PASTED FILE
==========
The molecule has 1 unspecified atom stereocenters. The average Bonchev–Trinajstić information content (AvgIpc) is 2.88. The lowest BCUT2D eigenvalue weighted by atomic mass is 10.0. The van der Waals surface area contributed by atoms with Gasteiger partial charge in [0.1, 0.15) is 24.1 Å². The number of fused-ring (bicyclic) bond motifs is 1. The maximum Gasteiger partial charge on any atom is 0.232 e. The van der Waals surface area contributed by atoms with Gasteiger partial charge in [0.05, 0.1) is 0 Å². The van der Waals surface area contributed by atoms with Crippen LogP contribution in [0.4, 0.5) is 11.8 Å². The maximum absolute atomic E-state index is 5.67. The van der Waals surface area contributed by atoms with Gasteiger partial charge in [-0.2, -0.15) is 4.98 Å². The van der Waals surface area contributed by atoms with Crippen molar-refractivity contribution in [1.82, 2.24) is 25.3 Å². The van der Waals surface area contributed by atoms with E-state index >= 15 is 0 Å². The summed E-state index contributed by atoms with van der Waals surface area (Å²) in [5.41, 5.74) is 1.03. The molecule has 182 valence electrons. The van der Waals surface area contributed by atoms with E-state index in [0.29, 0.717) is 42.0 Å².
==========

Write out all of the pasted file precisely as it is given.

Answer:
The molecule has 1 unspecified atom stereocenters. The average Bonchev–Trinajstić information content (AvgIpc) is 2.88. The lowest BCUT2D eigenvalue weighted by atomic mass is 10.0. The van der Waals surface area contributed by atoms with Gasteiger partial charge in [0.1, 0.15) is 24.1 Å². The number of fused-ring (bicyclic) bond motifs is 1. The maximum Gasteiger partial charge on any atom is 0.232 e. The van der Waals surface area contributed by atoms with Gasteiger partial charge in [0.05, 0.1) is 0 Å². The van der Waals surface area contributed by atoms with Crippen LogP contribution in [0.4, 0.5) is 11.8 Å². The maximum absolute atomic E-state index is 5.67. The van der Waals surface area contributed by atoms with Gasteiger partial charge in [-0.2, -0.15) is 4.98 Å². The van der Waals surface area contributed by atoms with Crippen molar-refractivity contribution in [1.82, 2.24) is 25.3 Å². The van der Waals surface area contributed by atoms with E-state index >= 15 is 0 Å². The summed E-state index contributed by atoms with van der Waals surface area (Å²) in [5.41, 5.74) is 1.03. The molecule has 182 valence electrons. The van der Waals surface area contributed by atoms with E-state index in [0.29, 0.717) is 42.0 Å².